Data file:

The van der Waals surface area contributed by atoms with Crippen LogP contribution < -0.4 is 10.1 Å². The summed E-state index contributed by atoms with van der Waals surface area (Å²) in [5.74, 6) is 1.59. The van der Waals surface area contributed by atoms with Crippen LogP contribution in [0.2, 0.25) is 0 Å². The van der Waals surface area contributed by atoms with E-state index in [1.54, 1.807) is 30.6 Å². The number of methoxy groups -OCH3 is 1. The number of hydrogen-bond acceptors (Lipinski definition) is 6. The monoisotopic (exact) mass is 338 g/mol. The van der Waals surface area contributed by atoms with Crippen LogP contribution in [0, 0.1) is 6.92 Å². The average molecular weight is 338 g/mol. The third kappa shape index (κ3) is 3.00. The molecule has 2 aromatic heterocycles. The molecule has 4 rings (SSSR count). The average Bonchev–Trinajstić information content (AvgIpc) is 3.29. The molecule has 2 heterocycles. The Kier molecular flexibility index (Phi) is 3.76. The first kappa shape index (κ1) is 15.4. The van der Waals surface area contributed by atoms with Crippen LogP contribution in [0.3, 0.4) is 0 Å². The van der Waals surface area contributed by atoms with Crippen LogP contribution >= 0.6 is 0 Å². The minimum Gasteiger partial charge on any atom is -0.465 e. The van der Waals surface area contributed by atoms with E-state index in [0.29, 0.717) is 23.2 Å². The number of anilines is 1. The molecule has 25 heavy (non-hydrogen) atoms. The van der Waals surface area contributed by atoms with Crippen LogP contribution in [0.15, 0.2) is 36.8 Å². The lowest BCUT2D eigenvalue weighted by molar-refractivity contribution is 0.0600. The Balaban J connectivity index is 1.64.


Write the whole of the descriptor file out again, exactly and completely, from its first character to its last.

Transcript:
The van der Waals surface area contributed by atoms with Crippen LogP contribution < -0.4 is 10.1 Å². The summed E-state index contributed by atoms with van der Waals surface area (Å²) in [5.74, 6) is 1.59. The van der Waals surface area contributed by atoms with Crippen LogP contribution in [0.2, 0.25) is 0 Å². The van der Waals surface area contributed by atoms with E-state index in [1.54, 1.807) is 30.6 Å². The number of methoxy groups -OCH3 is 1. The number of hydrogen-bond acceptors (Lipinski definition) is 6. The monoisotopic (exact) mass is 338 g/mol. The van der Waals surface area contributed by atoms with Crippen LogP contribution in [0, 0.1) is 6.92 Å². The average molecular weight is 338 g/mol. The third kappa shape index (κ3) is 3.00. The molecule has 2 aromatic heterocycles. The molecule has 4 rings (SSSR count). The average Bonchev–Trinajstić information content (AvgIpc) is 3.29. The molecule has 2 heterocycles. The Kier molecular flexibility index (Phi) is 3.76. The first kappa shape index (κ1) is 15.4. The van der Waals surface area contributed by atoms with Crippen LogP contribution in [0.3, 0.4) is 0 Å². The van der Waals surface area contributed by atoms with Crippen LogP contribution >= 0.6 is 0 Å². The minimum Gasteiger partial charge on any atom is -0.465 e. The van der Waals surface area contributed by atoms with E-state index in [0.29, 0.717) is 23.2 Å². The number of anilines is 1. The molecule has 25 heavy (non-hydrogen) atoms. The van der Waals surface area contributed by atoms with Crippen LogP contribution in [0.15, 0.2) is 36.8 Å². The lowest BCUT2D eigenvalue weighted by molar-refractivity contribution is 0.0600. The Balaban J connectivity index is 1.64.